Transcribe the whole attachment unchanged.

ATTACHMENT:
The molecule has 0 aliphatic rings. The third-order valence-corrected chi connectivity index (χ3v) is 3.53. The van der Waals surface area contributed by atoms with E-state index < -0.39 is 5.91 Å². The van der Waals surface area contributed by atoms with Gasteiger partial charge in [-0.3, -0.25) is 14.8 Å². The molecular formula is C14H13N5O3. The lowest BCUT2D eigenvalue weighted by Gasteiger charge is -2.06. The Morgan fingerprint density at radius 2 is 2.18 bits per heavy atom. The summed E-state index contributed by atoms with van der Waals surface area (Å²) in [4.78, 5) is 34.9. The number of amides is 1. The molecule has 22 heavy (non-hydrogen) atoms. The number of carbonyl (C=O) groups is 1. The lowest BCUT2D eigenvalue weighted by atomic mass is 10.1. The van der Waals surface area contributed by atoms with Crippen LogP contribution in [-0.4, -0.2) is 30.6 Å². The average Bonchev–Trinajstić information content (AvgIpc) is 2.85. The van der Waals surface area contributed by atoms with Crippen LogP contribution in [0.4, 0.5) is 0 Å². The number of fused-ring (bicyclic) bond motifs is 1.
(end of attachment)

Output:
The molecule has 0 aliphatic rings. The third-order valence-corrected chi connectivity index (χ3v) is 3.53. The van der Waals surface area contributed by atoms with E-state index < -0.39 is 5.91 Å². The van der Waals surface area contributed by atoms with Gasteiger partial charge in [-0.3, -0.25) is 14.8 Å². The molecular formula is C14H13N5O3. The lowest BCUT2D eigenvalue weighted by Gasteiger charge is -2.06. The Morgan fingerprint density at radius 2 is 2.18 bits per heavy atom. The summed E-state index contributed by atoms with van der Waals surface area (Å²) in [4.78, 5) is 34.9. The number of amides is 1. The molecule has 22 heavy (non-hydrogen) atoms. The number of carbonyl (C=O) groups is 1. The lowest BCUT2D eigenvalue weighted by atomic mass is 10.1. The van der Waals surface area contributed by atoms with Crippen LogP contribution in [-0.4, -0.2) is 30.6 Å². The average Bonchev–Trinajstić information content (AvgIpc) is 2.85. The van der Waals surface area contributed by atoms with Crippen LogP contribution in [0.4, 0.5) is 0 Å². The number of fused-ring (bicyclic) bond motifs is 1.